By Joseph Breikers
I began composing this piece of writing in my head as I sat – seat down and lid closed – on a public toilet. I was thinking about Ben Landers’ name and enjoying the feeling of letting it roll lazily about my head, and slide off my tongue. It’s a pretty good name.
An image of Ben Landers’ wry, bespectacled grin is never far away when I look at his drawings, paintings, and small sculptures. The artist seems to haunt his work (partly because I know him, but also, and more importantly, because of his sense of the vernacular). So it seems fitting that a bugle of text announces that “IT’S ALL ME” on the artist’s website.
The artist is present.
Part of the artist is present.
The artist’s hand is present.
To say the hand begets value is nothing new, nor astounding. Nor is it entirely accurate; there is a wide, and fluctuating array of attractions and influences that culminate in ‘worth’ or ‘worthlessness’. I will admit that in some spheres, the equation of ‘hand made equals value’ has an old-world, low-impact charm. But I am suspicious of its attraction when it comes to that thing we call art. And I think Ben Landers shares this suspicion.
Although, what if, despite being sceptical of the criteria (namely, in this instance, the hand) typically used to assess the cultural significance of a piece of art (or, in fact, what constitutes art), one still has a desire to make with their hands? The ‘problem’ then becomes how to negotiate one’s suspicion of an arborescent system of value that favours the presence of the maker’s hand, and one’s desire to make with their hands. This ‘problem,’ if left unresolved, can become an agent in the creative act.
Idle hands are at the service of the Devil.
The banjo is an extremely difficult instrument to play.
Whittling progressed from occupation (Joseph built my table, Jesus built my hot rod) to hobby, with the development of mechanical wood working tools, and, like most crafts or hobbies, is outside the distinguished realm of art. As a way of occupying time, this particular type of woodcarving is often associated with those on the societal fringe. It conjures up images of staunch Appalachian reclusiveness, and the cruel stereotypes of shallow gene pools, and the resultant physical anomalies.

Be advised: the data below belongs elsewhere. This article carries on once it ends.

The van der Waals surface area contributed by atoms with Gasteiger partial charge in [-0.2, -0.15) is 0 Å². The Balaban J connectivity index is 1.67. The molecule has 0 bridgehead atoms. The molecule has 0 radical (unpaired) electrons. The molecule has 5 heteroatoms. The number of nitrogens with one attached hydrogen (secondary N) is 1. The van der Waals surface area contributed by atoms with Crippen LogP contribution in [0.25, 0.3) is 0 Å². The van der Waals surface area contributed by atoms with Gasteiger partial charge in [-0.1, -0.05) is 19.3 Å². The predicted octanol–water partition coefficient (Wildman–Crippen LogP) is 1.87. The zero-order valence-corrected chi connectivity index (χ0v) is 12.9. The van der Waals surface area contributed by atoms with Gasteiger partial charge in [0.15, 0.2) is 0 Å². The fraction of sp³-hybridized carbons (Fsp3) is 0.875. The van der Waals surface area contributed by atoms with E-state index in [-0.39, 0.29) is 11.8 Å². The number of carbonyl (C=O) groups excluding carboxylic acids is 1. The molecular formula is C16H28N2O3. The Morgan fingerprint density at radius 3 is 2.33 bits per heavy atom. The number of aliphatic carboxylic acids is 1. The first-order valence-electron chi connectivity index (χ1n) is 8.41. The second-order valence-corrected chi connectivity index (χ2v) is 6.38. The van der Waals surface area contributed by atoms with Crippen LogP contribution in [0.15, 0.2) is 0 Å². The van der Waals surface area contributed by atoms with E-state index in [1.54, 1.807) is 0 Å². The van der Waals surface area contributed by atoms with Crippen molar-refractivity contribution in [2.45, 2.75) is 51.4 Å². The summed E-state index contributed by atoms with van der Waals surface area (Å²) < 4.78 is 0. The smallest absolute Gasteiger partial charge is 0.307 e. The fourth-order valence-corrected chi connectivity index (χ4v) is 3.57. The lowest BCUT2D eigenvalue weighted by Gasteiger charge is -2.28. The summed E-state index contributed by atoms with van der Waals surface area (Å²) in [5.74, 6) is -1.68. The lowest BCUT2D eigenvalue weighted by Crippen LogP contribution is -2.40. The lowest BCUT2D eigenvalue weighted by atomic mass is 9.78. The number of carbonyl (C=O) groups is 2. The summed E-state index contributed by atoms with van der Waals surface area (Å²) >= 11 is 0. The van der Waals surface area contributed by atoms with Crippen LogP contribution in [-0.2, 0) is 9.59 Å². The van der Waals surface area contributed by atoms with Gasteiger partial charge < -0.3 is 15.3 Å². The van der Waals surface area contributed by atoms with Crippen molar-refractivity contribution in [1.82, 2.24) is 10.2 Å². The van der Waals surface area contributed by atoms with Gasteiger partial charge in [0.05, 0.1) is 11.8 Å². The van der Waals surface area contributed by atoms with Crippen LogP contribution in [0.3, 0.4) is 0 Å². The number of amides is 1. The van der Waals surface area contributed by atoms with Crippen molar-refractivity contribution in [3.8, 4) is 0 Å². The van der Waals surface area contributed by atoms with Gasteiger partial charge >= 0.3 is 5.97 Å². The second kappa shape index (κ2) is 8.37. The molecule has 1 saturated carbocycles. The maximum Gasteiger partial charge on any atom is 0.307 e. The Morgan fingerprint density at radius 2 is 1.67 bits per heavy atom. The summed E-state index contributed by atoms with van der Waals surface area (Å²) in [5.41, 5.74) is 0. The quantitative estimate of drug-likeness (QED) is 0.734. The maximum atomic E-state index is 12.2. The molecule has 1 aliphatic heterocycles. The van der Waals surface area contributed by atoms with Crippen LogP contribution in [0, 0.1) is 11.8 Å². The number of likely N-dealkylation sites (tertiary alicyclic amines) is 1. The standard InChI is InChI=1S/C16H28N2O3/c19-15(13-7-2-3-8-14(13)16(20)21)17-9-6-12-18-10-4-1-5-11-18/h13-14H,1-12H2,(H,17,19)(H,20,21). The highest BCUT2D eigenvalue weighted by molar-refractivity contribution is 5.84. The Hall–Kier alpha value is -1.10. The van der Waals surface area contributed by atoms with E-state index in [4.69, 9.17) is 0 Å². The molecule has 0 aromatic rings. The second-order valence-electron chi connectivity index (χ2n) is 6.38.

However, to say that whittling is a craft, hobby, or past time has a sense of resignation about it. As though I am giving in to the ease of hierarchical thought, and a discriminatory and humourless system that places little value in ‘idleness’ and ‘craft’.
It may sound grandiose, but it seems to me that the simple act of placing value in ‘idleness’ and ‘craft’, is an act of resistance. Folk and DIY culture, amateur aesthetics, craft, the naïve, outsider, the vernacular – what Mikhail Bakhtin might have called the active ‘unofficial culture’ – have a long history of being creative outlets for the ‘anonymous mass’; that is, us. This ‘unofficial culture’, and the laughter that can spill from it, becomes particularly potent when viewed as a space of denial, and deflection in relation to ‘official culture’. Placing value in ‘idleness’ and ‘unofficial culture’ (craft et al.) can provide resistance by subverting dominant ideologies. This simple gesture, at its most impressive, has the potential to open up a space in which to interrogate our cultural, political and social conventions. Maybe!
Revolting the masses.
He means well.
Just smells bad.
Ben Landers neither means well, nor smells bad. He does not mean well in the sense that there is some level of seditious cunning at work here, and he does not smell bad in the sense that he maintains a respectable level of personal hygiene. Landers draws heavily on the mediums and techniques of that ‘unofficial culture’: marquetry, whittling, and watercolour painting. Alongside this, is a deliberate and sustained play across formal and technical amateurism. This amateurism is punctuated by intermittent displays of technical skill. These few ‘very able’ works seem to suggest that the decision to eschew formal and technical skill is one of luxury, not necessity. Landers can paint, draw and whittle well, he just chooses not to most of the time.
Through vernacular humour, erasure and overwriting, and an innate resistance to dogma these works reference the pursuits and past times of the delinquent, and the bored: skating, table tennis, science fiction movies, and video games. There is a sense that these works function like jokes. That they are to be ‘got’. Some give themselves up quite easily, while others frustrate the viewer with impenetrable in-jokiness. Ben Landers is, in some respects, like Martin Kippenberger. He just has quieter friends and a healthier liver.
 ‘Official’ and ‘unofficial’ are simply alternative, and I think slightly less hierarchic, terms for ‘high’ and ‘low’ culture.
 Which are often complicated by the presence of humour.